This view explains the inefficiency of metastasis and why it often takes years to cause death in most patients – it is highly improbable that a cell would possess all of the genetic mutations required to carry out all of the above functions.

In their study, Luis Cisneros, post-doctoral research associate in ASU’s BEYOND Center, and Timothy Newman, professor of biophysics at the University of Dundee, also considered the possibility that a large number of “common” cancer cells that are free flowing in the bloodstream may, on very rare occasions, cause metastasis by pure chance.

“If we use a military metaphor, a key mission can be accomplished using either a handful of highly trained special forces – in this case the specialist cells – or a huge number of untrained infantry – the common cancer cells – in which case, a handful of ordinary soldiers will, by sheer luck, be successful,” Newman said. “If one could magically observe the early growth of a metastasis, we show there would be no way of telling from the growth dynamics whether the tumor was seeded by a special forces cell or a lucky infantryman.”

The researchers used methods from statistical physics and probability theory to calculate the probability of such rare events caused by common cancer cells and the timescales of how fast these events could occur. They found that successful metastatic growth from common cells, although rare, would proceed extremely rapidly, and appear deterministic.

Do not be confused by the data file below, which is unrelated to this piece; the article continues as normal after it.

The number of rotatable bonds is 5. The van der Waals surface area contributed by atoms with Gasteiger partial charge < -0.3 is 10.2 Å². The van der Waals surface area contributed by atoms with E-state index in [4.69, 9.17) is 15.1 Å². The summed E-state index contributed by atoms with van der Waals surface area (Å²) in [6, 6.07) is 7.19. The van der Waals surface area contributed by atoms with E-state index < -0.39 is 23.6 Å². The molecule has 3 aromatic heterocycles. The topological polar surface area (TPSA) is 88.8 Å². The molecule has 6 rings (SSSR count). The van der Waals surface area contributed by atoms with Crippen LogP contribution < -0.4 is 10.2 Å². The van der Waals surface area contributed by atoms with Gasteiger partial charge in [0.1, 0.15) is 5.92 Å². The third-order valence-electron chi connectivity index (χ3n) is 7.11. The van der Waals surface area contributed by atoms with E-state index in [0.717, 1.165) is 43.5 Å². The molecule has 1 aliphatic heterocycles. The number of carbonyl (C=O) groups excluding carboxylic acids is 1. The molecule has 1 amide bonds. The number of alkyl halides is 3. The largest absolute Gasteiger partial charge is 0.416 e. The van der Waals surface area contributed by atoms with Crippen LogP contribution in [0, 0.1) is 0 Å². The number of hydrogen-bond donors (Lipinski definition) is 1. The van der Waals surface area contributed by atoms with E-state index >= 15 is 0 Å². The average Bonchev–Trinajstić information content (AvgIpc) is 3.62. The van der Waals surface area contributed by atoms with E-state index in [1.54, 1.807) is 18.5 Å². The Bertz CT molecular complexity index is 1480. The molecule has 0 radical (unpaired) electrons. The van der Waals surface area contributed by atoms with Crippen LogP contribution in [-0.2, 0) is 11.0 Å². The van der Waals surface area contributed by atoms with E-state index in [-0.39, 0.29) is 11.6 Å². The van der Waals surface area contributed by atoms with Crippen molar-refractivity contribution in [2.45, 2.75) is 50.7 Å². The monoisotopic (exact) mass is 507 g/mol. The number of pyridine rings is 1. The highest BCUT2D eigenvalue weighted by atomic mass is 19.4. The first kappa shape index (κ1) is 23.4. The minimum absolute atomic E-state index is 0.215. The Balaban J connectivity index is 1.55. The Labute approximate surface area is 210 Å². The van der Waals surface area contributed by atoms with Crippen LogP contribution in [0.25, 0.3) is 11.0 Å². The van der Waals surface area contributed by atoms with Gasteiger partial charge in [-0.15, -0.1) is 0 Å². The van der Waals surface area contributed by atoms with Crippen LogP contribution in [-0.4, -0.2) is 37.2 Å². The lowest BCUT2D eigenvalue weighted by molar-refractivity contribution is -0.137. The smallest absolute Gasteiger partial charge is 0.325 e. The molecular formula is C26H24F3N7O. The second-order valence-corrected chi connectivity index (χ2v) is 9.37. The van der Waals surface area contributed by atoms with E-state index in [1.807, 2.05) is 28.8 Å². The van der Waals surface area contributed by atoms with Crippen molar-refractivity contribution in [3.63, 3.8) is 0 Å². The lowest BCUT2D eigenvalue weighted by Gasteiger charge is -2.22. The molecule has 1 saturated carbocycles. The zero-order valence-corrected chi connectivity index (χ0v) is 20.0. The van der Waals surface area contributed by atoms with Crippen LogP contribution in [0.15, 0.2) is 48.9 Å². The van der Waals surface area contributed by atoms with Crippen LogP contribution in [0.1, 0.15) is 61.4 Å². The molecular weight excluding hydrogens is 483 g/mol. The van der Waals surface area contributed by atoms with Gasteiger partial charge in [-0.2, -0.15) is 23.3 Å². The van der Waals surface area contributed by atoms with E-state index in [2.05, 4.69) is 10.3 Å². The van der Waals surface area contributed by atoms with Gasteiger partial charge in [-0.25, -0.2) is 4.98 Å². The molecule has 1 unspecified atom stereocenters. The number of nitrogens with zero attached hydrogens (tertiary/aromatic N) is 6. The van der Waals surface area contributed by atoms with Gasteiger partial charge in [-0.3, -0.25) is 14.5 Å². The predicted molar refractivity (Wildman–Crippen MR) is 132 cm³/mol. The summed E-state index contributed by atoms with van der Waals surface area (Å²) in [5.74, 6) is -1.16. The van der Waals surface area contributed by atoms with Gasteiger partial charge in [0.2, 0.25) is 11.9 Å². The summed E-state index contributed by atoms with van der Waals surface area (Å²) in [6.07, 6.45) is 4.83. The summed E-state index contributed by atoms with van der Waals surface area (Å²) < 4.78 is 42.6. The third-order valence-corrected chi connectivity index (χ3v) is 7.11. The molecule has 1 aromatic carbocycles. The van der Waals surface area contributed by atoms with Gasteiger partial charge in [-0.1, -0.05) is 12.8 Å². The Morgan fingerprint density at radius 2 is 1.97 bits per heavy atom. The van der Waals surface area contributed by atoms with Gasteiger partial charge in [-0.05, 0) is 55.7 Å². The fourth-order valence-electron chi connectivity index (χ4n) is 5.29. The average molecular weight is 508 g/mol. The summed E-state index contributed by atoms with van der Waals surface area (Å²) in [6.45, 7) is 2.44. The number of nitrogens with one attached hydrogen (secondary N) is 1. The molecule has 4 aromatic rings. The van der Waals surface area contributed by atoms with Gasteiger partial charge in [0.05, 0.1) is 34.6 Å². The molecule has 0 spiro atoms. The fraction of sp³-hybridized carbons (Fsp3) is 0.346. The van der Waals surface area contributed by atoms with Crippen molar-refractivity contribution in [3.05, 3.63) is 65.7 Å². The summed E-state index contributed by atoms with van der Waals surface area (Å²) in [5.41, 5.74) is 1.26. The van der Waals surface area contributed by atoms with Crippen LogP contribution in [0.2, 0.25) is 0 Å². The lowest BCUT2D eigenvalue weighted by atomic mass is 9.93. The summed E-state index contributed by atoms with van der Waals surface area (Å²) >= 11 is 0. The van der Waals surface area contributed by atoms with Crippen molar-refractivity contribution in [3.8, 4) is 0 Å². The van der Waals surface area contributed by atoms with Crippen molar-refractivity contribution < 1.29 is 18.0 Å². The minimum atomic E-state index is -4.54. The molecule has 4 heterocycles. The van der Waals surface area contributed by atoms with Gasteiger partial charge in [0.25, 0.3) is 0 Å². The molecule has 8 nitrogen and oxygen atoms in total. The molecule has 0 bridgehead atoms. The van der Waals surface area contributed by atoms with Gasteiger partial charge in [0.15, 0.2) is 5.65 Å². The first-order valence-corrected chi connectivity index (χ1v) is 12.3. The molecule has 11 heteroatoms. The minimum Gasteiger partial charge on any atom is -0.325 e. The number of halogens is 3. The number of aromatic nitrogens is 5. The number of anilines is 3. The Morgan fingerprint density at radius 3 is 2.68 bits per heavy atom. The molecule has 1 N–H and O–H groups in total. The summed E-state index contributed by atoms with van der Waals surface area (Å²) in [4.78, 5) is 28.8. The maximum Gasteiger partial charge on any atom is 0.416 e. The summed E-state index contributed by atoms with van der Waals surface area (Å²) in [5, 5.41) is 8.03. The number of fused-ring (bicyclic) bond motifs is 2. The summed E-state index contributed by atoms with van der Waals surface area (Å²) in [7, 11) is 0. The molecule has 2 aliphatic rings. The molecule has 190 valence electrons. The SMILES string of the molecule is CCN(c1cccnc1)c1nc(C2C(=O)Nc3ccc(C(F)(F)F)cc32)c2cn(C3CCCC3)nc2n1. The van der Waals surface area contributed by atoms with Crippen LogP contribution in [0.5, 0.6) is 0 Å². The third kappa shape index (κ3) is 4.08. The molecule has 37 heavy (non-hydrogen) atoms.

In particular, their results showed that in the early stages of metastatic growth, the growth of a new colony of cancer cells formed by a specialist cell with just the right amount of mutations was statistically indistinguishable from a colony that formed from a common cell which happened to "get lucky."

“If we allow ourselves to consider the role of randomness, then we open the door to perceiving surprising effects of the statistical fluctuations that may not be expected by naïve reasoning,” Cisneros said.

The researchers also used very crude physiological data to estimate that the rare events caused by common cells would lead to semi-stable metastases in the size range of about 50 cells, which was striking as metastases of this size have been previously observed in experiments on mice and zebrafish.

Such tiny metastases would be too small to observe using medical imaging in human patients, but could possibly be found through fine examination of biopsied tissue, which the researchers are looking to investigate in future studies.

The published version of the paper ‘Quantifying metastatic inefficiency: rare genotypes versus rare dynamics’ (Cisneros L H and Newman T J 2014 Phys. Biol 11 046003) is available online at http://iopscience.iop.org/1478-3975/11/4/046003/article.

Sharon Keeler